Article Abstract

Characteristics and outcomes of patients with right-sided endocarditis undergoing cardiac surgery

Authors: Carolyn Weber, Asmae Gassa, Kaveh Eghbalzadeh, Julia Merkle, Ilija Djordjevic, Johanna Maier, Anton Sabashnikov, Antje-Christin Deppe, Elmar W. Kuhn, Parwis B. Rahmanian, Oliver J. Liakopoulos, Thorsten Wahlers


Background: There has been an increasing incidence of right-sided infective endocarditis (RSIE) due to the global rise of intravenous drug use (IVDU) and an increasing number of implantable cardiac electronic devices and central venous catheters. Our aim was to investigate differences in the clinical presentation, microbiological findings and prognosis of patients undergoing surgery for RSIE compared to left-sided infective endocarditis (LSIE).
Methods: Relevant clinical data of all 432 consecutive patients undergoing valve surgery for infective endocarditis (IE) at our institution between January 2009 and December 2018 were retrospectively analyzed. Acquired data included patients’ demographic and preoperative comorbidities, manifestation of IE according to the recently modified Duke Criteria, perioperative data and relevant clinical outcomes.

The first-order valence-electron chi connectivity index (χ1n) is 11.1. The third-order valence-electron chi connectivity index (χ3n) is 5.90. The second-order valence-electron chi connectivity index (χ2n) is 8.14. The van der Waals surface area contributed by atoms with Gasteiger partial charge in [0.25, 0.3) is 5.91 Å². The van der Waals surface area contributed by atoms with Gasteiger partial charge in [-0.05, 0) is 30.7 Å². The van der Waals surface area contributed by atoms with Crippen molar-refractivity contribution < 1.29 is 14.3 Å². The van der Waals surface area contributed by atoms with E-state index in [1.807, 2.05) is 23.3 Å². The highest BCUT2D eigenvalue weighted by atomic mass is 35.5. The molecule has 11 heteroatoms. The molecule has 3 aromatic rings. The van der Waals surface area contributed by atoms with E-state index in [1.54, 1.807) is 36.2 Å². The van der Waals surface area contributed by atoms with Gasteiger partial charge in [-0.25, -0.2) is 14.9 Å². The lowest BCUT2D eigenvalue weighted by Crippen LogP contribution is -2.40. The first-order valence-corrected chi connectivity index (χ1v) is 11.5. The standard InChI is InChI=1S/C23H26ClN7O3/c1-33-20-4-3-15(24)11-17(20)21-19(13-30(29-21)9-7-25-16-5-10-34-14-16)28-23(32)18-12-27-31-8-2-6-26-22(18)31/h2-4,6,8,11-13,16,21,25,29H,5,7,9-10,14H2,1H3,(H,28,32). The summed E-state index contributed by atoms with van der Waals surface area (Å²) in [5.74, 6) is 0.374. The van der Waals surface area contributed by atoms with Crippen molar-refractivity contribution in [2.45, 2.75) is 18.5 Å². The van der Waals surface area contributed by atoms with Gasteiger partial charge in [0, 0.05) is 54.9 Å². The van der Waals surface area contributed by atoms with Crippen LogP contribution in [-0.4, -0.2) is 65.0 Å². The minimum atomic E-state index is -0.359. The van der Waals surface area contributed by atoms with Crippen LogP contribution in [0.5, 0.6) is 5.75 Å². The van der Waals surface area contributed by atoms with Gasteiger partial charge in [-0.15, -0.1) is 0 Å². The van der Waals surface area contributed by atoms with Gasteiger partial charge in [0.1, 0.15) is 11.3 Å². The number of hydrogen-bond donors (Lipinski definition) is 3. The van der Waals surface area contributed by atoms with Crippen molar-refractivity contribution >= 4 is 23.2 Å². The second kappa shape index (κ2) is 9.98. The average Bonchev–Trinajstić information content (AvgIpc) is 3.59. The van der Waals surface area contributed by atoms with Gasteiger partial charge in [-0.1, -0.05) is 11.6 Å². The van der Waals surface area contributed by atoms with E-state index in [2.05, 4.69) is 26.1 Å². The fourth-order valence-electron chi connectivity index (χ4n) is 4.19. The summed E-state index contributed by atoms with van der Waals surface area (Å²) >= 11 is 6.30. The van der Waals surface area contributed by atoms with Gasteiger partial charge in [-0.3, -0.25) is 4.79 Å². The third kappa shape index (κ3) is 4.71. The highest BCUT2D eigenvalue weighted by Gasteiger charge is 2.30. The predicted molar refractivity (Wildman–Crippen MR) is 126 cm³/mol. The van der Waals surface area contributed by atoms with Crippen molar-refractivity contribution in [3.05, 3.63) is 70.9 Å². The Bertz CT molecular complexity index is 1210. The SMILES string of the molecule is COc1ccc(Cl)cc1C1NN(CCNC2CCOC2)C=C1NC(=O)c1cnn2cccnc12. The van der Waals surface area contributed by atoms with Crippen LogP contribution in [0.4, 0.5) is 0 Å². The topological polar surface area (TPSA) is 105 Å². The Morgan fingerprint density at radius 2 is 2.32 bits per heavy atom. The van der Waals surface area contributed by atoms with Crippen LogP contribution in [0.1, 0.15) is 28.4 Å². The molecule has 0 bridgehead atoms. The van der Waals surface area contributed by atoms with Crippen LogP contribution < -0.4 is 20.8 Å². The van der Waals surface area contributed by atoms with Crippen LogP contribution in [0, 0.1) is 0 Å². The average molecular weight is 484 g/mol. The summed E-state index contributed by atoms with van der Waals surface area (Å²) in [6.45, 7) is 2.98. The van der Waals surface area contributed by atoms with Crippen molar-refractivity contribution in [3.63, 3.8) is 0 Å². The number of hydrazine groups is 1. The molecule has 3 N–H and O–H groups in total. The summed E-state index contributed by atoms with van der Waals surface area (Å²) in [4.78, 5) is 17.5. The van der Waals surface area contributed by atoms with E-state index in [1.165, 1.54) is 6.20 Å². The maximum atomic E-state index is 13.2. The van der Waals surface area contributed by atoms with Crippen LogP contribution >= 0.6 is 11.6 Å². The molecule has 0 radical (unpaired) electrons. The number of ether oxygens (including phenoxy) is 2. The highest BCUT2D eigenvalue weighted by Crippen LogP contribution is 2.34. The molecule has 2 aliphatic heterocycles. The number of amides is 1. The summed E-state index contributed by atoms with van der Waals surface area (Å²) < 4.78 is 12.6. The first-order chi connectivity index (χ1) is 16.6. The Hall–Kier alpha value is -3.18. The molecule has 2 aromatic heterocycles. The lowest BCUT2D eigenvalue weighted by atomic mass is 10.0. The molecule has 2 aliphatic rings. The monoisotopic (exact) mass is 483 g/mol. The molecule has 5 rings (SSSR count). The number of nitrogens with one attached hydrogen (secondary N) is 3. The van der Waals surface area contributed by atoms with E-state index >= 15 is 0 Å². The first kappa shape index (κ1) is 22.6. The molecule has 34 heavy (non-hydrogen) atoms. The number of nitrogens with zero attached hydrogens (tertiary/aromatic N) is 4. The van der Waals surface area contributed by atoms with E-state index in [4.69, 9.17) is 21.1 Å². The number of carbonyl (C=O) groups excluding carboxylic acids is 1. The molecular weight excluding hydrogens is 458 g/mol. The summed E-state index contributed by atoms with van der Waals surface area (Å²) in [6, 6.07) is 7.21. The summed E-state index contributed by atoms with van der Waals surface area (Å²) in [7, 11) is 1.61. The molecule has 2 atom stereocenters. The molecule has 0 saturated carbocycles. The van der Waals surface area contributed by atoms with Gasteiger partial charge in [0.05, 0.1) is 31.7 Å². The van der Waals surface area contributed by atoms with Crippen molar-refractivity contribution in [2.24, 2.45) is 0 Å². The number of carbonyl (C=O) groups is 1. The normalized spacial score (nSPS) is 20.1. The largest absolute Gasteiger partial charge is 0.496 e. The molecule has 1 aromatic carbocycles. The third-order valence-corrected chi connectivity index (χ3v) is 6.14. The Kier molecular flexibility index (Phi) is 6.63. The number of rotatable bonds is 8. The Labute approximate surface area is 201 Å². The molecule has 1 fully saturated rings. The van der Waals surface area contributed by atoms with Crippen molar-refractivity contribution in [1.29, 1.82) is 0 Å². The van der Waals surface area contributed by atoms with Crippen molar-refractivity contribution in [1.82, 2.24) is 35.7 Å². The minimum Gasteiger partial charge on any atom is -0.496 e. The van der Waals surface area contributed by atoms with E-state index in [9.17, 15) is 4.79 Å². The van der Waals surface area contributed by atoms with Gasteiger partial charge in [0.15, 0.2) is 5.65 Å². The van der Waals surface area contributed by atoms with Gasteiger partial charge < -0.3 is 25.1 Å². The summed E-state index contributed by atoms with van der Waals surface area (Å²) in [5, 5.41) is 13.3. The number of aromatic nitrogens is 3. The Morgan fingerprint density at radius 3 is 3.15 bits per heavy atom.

Results: A total of 403 patients (93.3%) underwent surgery for LSIE and twenty-nine patients (6.7%) for RSIE. Eleven patients with RSIE (37.9%) showed a concomitant left-sided infection. Compared to LSIE, RSIE patients were significantly younger [47.5 (40.4–69.3) vs. 65.1 (53.7–74.6); P=0.008] and presented with less comorbidities such as hypertension (41.4% vs. 65.3%; P=0.010) and coronary artery disease (6.9% vs. 29.0%; P=0.010). Rates of IVDU (34.5% vs. 4.5%; P<0.001), human immunodeficiency virus (HIV) (10.3% vs. 1.7%; P=0.023) and hepatitis C virus (HCV) infection (24.1% vs. 5.2%; P=0.001) were greater in RSIE. The proportion of Staphylococcus aureus IE was significantly higher in RSIE compared to LSIE (37.9% vs. 21.1%; P=0.035). 30-day mortality was 6.9% after surgery for RSIE compared to 14.6% after operation for LSIE (P=0.372).
Conclusions: Patients undergoing surgery for RSIE compared to LSIE presented with a higher rate of pulmonary septic emboli, more Staphylococcus aureus infections and larger vegetations. Larger multicenter prospective trials are needed to provide more reliable data on the clinical profile of these patients, in order to determine optimal surgical management.


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